How Should Radiologists Think About Blockchain?

What do medical records, teleradiology, supply chain management, credentialing, and clinical research all have in common? They all are potential use cases for blockchain technology.

In a March 26 presentation to the Society for Imaging Informatics, Woojin Kim, M.D., chief medical information officer in the healthcare division of Nuance Communications, explained some of things he thinks radiologists need to know about blockchain — both positives and challenges. Kim was a co-founder of Montage Healthcare Solutions, which was acquired by Nuance in 2016. Previously Kim had served as interim chief of division of musculoskeletal imaging, director of the Center for Translational Imaging Informatics, and chief of radiography at the Hospital of the University of Pennsylvania.

Kim began with a basic tutorial on what blockchain is. It creates a decentralized, distributed ledger, and databases that are immutable.

“Blockchain and its potential benefit of decentralized management, immutable audit trails and improved security are being leveraged in other industries such as finance and retail,” he noted. “Although you don’t hear as much about it as you do about artificial intelligence, there are a number of efforts to use this technology in healthcare,” adding that it has the potential to benefit radiology.” However, he added that there are many privacy and security challenges blockchain needs to overcome before it can be adopted. “As it becomes more widely adopted and the technology improves, it will be important for radiology professionals to be more familiar with it and understand when to use it and when not to.”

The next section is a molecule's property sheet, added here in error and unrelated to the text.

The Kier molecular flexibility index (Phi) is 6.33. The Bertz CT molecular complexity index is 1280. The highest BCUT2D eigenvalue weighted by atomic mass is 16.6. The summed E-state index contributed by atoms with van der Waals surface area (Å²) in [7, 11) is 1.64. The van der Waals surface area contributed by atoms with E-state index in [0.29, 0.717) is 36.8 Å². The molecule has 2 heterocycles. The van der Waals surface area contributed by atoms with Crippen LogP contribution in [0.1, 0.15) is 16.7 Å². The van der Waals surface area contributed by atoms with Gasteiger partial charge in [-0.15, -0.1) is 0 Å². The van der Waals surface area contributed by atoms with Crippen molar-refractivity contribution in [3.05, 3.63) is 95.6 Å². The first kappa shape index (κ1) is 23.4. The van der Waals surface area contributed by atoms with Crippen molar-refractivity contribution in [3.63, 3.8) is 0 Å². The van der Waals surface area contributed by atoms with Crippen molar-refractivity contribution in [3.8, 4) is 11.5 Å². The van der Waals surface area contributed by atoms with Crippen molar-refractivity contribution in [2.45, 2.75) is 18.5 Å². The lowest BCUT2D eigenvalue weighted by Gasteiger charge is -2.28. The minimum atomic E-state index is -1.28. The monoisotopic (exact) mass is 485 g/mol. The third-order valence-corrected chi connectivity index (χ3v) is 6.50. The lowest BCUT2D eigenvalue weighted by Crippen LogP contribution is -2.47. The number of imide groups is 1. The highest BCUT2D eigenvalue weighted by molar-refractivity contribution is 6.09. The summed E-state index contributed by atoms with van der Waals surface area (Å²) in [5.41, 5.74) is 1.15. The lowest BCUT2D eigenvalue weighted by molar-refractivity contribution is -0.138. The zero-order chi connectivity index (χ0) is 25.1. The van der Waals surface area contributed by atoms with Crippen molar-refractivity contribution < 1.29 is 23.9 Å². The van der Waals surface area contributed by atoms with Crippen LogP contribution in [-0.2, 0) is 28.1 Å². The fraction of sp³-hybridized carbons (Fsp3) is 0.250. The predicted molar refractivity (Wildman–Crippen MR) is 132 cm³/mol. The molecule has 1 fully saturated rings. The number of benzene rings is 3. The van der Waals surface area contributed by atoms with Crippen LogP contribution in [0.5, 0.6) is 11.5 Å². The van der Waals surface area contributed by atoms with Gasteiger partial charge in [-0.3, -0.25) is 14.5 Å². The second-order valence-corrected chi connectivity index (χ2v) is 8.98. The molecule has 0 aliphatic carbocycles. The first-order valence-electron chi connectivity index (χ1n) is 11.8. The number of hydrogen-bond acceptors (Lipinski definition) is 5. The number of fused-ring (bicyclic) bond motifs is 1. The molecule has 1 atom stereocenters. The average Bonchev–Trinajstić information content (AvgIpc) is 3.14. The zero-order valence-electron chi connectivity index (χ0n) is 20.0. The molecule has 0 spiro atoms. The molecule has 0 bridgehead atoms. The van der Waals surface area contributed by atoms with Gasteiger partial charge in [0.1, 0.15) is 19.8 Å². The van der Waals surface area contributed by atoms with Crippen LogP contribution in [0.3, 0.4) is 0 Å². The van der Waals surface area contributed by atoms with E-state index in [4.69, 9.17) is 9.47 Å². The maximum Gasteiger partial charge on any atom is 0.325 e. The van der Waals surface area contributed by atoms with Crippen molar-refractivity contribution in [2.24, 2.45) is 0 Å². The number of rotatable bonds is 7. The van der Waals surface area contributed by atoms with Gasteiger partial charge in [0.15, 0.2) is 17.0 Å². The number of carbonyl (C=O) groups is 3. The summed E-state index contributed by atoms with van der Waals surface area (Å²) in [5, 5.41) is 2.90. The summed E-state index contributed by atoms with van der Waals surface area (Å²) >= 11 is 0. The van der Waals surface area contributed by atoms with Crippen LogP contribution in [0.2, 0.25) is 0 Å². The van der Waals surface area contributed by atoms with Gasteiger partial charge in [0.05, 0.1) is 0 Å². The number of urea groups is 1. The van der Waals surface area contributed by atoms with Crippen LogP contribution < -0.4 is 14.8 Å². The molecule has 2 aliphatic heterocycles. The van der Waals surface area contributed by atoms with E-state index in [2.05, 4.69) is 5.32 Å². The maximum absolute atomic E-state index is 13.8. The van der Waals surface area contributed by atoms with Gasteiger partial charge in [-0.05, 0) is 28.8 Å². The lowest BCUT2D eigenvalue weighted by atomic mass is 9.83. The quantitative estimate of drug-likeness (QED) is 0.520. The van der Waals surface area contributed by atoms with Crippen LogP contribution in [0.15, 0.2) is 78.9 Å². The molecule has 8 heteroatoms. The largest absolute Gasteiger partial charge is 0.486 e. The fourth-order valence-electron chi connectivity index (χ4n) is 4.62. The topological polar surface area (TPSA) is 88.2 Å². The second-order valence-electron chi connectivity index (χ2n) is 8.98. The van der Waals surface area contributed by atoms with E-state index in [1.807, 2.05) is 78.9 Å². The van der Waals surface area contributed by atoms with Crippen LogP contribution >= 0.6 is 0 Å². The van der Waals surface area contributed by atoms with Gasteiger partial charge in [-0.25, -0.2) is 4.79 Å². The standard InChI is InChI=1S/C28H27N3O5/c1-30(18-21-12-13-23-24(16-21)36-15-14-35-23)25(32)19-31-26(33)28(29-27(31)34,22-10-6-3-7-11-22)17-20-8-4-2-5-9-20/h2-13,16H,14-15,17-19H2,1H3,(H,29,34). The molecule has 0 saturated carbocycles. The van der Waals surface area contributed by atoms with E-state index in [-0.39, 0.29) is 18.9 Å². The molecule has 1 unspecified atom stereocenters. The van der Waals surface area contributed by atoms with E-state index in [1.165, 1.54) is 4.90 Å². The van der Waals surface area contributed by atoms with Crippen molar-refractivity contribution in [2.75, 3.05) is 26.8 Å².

4 tips on Blockchain and GDPR compliance -

Blockchain technology has been touted as an important innovation when it comes to storing and securing data, which abounds in healthcare. Some experts say the technology could help facilitate the creation of a more comprehensive, secure and interoperable repository of health-related information.

Many healthcare organisations in Europe are eager to use blockchain; however, they are wary of complications over how to protect data while using it under the latest law, the General Data Protection Regulation (GDPR).

You might also like: Smart contracts in healthcare

Indeed, the European Union Blockchain Observatory & Forum has acknowledged that there are ongoing “tensions” over the issue of data privacy and use blockchain under GDPR, which took effect in May 2018. GDPR is designed to reach a balance between keeping data secure while still allowing its free movement.

The problem, as noted by the forum in its recent report, is that the law was crafted while blockchain was evolving, and therefore was based on the linear flow of information between providers and users. Since blockchain is based on the decentralisation of data, interpretation of GDPR in relation to the use of blockchain, becomes difficult.

“There is no such thing as a GDPR-compliant blockchain technology,” the report says. “There are only GDPR-compliant use cases and applications.” The report also points out that many of the GDPR’s requirements are easier to interpret and implement in private, permissioned blockchain networks than in public networks that don’t require permission.

The forum provides these tips for using blockchain while being able to comply with the requirements of GDPR: